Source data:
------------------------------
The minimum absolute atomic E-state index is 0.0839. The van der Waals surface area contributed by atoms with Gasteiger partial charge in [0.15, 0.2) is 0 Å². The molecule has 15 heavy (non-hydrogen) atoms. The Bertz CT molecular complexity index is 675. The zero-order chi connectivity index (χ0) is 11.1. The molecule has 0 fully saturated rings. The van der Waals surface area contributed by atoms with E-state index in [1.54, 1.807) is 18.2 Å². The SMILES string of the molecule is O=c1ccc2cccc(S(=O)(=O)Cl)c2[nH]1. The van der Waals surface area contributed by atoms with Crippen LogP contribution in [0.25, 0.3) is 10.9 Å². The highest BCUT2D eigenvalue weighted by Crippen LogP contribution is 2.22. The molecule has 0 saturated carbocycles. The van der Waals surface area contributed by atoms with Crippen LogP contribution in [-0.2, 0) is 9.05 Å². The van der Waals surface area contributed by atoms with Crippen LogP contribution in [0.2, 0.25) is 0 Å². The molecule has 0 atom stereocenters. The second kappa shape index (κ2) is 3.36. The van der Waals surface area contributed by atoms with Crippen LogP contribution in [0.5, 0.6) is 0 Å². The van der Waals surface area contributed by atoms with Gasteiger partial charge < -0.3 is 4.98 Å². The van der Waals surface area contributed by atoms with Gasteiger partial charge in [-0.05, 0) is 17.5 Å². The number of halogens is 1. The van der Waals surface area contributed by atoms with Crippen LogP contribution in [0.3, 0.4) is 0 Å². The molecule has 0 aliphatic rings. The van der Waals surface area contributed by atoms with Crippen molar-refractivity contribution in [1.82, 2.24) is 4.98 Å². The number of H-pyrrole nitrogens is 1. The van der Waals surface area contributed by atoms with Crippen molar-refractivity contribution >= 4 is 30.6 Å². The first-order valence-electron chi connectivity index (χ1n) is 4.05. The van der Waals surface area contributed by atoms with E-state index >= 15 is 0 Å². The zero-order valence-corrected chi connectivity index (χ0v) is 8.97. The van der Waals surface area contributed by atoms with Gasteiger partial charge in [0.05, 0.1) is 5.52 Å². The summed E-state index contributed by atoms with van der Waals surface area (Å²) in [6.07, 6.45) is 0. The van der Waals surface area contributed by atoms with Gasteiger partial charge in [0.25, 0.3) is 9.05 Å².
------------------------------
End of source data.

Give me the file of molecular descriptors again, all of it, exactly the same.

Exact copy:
The minimum absolute atomic E-state index is 0.0839. The van der Waals surface area contributed by atoms with Gasteiger partial charge in [0.15, 0.2) is 0 Å². The molecule has 15 heavy (non-hydrogen) atoms. The Bertz CT molecular complexity index is 675. The zero-order chi connectivity index (χ0) is 11.1. The molecule has 0 fully saturated rings. The van der Waals surface area contributed by atoms with E-state index in [1.54, 1.807) is 18.2 Å². The SMILES string of the molecule is O=c1ccc2cccc(S(=O)(=O)Cl)c2[nH]1. The van der Waals surface area contributed by atoms with Crippen LogP contribution in [0.25, 0.3) is 10.9 Å². The highest BCUT2D eigenvalue weighted by Crippen LogP contribution is 2.22. The molecule has 0 saturated carbocycles. The van der Waals surface area contributed by atoms with Crippen LogP contribution in [-0.2, 0) is 9.05 Å². The van der Waals surface area contributed by atoms with Crippen LogP contribution in [0.2, 0.25) is 0 Å². The molecule has 0 atom stereocenters. The second kappa shape index (κ2) is 3.36. The van der Waals surface area contributed by atoms with Crippen LogP contribution in [0.5, 0.6) is 0 Å². The van der Waals surface area contributed by atoms with Gasteiger partial charge < -0.3 is 4.98 Å². The van der Waals surface area contributed by atoms with Gasteiger partial charge in [-0.05, 0) is 17.5 Å². The number of halogens is 1. The van der Waals surface area contributed by atoms with Crippen LogP contribution in [0.3, 0.4) is 0 Å². The molecule has 0 aliphatic rings. The van der Waals surface area contributed by atoms with Crippen molar-refractivity contribution in [1.82, 2.24) is 4.98 Å². The number of H-pyrrole nitrogens is 1. The van der Waals surface area contributed by atoms with Crippen molar-refractivity contribution >= 4 is 30.6 Å². The first-order valence-electron chi connectivity index (χ1n) is 4.05. The van der Waals surface area contributed by atoms with E-state index >= 15 is 0 Å². The zero-order valence-corrected chi connectivity index (χ0v) is 8.97. The van der Waals surface area contributed by atoms with Gasteiger partial charge in [0.05, 0.1) is 5.52 Å². The summed E-state index contributed by atoms with van der Waals surface area (Å²) in [6.07, 6.45) is 0. The van der Waals surface area contributed by atoms with Gasteiger partial charge in [0.25, 0.3) is 9.05 Å².